One of the most useful features of Bike’s approach to formatting is the concept of a row type, which is a semantic property of a row that has consequences for its visual presentation. Bike currently supports the following row types:
My refereeing template uses several of these row types (headings, notes, tasks) as well as some of the rich text formatting (highlighting). When I fill out the refereeing outline, I will use other row types as well — including quotes, ordered, and unordered rows. I will create a subheading under Detailed comments for the author to contain my questions and comments, which I enter in as ordered rows; then I make a separate subheading at the same level for Typographical errors, which I populate with unordered rows. Unordered rows are best for typos, because they are always accompanied already by line numbers. If I need to quote an extended portion of the paper, I will use a quote row.
When working on the report outline, I will constantly be focusing on individual sections to avoid not only distractions but also the intense mental weight of unfinished sections. Focusing means that the entire outline is narrowed to a subtree that can be edited away from its context; this is achieved in Bike by pressing the gray southeasterly arrows to the right of each heading, as seen in the figure.
Although we have seen how pleasant it is to use an outliner like Bike to draft a referee report, but we obviously cannot submit a .bike
file to a conference reviewing website or a journal editor. Most conference reviewing systems accept plain text or Markdown responses, and so our goal will be to convert a Bike outline into reasonably formatted Markdown.
It happens that Bike’s underlying format is HTML, so one idea would be to use Pandoc to process this HTML into Markdown. This would work, except that Bike’s model is sufficiently structured that it must make deeply idiosyncratic use of HTML tags, as can be seen from the listing below.
<?xml version="1.0" encoding="UTF8"?> <html xmlns="http://www.w3.org/1999/xhtml"> <head> <meta charset="utf8"/> </head> <body> <ul id="2sbcmmms"> <li id="3C" datatype="heading"> <p>Tasks</p> <ul> <li id="cs" datatype="task"> <p>read through paper on iPad and highlight</p> </li> </ul> </li> <li id="XZ" datatype="heading"> <p>Syntax and semantics of foo bar baz</p> <ul> <li id="Kp"> <p><mark>Overall merit:</mark><span> </span></p> </li> <li id="d9"> <p><mark>Reviewer Expertise:</mark></p> </li> <li id="uM" datatype="heading"> <p>Summary of the paper</p> <ul> <li id="oB" datatype="note"> <p>Please give a brief summary of the paper</p> </li> <li id="TWZ"> <p>This paper describes the syntax and semantics of foo, bar, and baz.</p> </li> </ul> </li> <li id="V8" datatype="heading"> <p>Assessment of the paper</p> <ul> <li id="vD" datatype="note"> <p>Please give a balanced assessment of the paper's strengths and weaknesses and a clear justification for your review score.</p> </li> </ul> </li> <li id="zo" datatype="heading"> <p>Detailed comments for authors</p> <ul> <li id="o0" datatype="note"> <p>Please give here any additional detailed comments or questions that you would like the authors to address in revising the paper.</p> </li> <li id="bgy" datatype="heading"> <p>Minor comments</p> <ul> <li id="tMq" datatype="unordered"> <p>line 23: "teh" => "the"</p> </li> <li id="EmX" datatype="unordered"> <p>line 99: "fou" => "foo"</p> </li> </ul> </li> </ul> </li> <li id="aN" datatype="heading"> <p>Questions to be addressed by author response</p> <ul> <li id="7s" datatype="note"> <p>Please list here any specific questions you would like the authors to address in their author response. Since authors have limited time in which to prepare their response, please only ask questions here that are likely to affect your accept/reject decision.</p> </li> </ul> </li> <li id="4S" datatype="heading"> <p>Comments for PC and other reviewers</p> <ul> <li id="bN" datatype="note"> <p>Please list here any additional comments you have which you want the PC and other reviewers to see, but not the authors.</p> </li> <li id="i2b"> <p>In case any one is wondering, I am an expert in foo, but not in bar nor baz.</p> </li> </ul> </li> </ul> </li> </ul> </body> </html>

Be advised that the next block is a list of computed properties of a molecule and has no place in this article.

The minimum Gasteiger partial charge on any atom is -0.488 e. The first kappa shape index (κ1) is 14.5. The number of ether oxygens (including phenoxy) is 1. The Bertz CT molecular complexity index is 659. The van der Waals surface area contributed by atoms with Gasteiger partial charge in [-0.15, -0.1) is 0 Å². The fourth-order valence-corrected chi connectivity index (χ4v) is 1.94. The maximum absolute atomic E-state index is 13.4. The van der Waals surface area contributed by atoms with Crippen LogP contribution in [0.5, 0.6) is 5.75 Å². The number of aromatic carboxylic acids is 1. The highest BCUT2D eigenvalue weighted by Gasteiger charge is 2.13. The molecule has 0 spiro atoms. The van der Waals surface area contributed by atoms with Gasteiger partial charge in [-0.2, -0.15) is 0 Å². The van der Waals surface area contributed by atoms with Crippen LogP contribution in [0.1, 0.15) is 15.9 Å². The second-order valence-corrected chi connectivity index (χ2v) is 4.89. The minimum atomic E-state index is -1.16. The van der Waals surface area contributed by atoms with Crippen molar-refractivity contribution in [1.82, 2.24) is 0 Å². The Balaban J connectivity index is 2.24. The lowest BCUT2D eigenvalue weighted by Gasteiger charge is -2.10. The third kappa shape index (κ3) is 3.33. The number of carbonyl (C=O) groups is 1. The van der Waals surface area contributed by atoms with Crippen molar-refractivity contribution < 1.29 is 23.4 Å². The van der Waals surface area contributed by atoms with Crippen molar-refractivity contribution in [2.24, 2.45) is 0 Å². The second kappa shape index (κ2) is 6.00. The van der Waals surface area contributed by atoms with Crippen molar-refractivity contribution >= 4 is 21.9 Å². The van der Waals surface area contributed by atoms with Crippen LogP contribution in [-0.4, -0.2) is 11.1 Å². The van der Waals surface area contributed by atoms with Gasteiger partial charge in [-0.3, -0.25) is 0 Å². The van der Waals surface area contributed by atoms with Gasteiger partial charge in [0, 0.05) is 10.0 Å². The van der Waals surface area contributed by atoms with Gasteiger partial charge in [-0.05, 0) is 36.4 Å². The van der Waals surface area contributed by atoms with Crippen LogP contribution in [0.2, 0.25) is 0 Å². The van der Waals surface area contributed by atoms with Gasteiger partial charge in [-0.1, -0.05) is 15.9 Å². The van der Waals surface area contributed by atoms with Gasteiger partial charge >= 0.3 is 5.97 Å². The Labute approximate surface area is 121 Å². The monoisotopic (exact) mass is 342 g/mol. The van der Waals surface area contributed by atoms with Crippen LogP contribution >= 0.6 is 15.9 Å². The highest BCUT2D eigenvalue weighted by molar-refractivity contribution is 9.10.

The Markdown that would result from postprocessing a Bike outline directly with Pandoc would be deeply unsuitable for submission. We will, however, use a version of this idea: first we will preprocess the Bike format into more conventional (unstructured) HTML using XSLT 2.0, and then we will use Pandoc to convert this into Markdown.
XSLT 2.0 is unfortunately only implemented by proprietary tools like Saxon, developed by Saxonica. Nonetheless, it is possible to freely install Saxon on macOS using Homebrew:
brew install saxon
You must also install Pandoc, which is also conveniently available as a binary on Homebrew:
brew install pandoc
With the system requirements out of the way, we can proceed to prepare an XSLT stylesheet that will convert Bike’s idiosyncratic use of HTML tags to more conventional HTML that can be processed into Markdown by Pandoc. The stylesheet biketohtml.xsl
is described and explained in the listing below.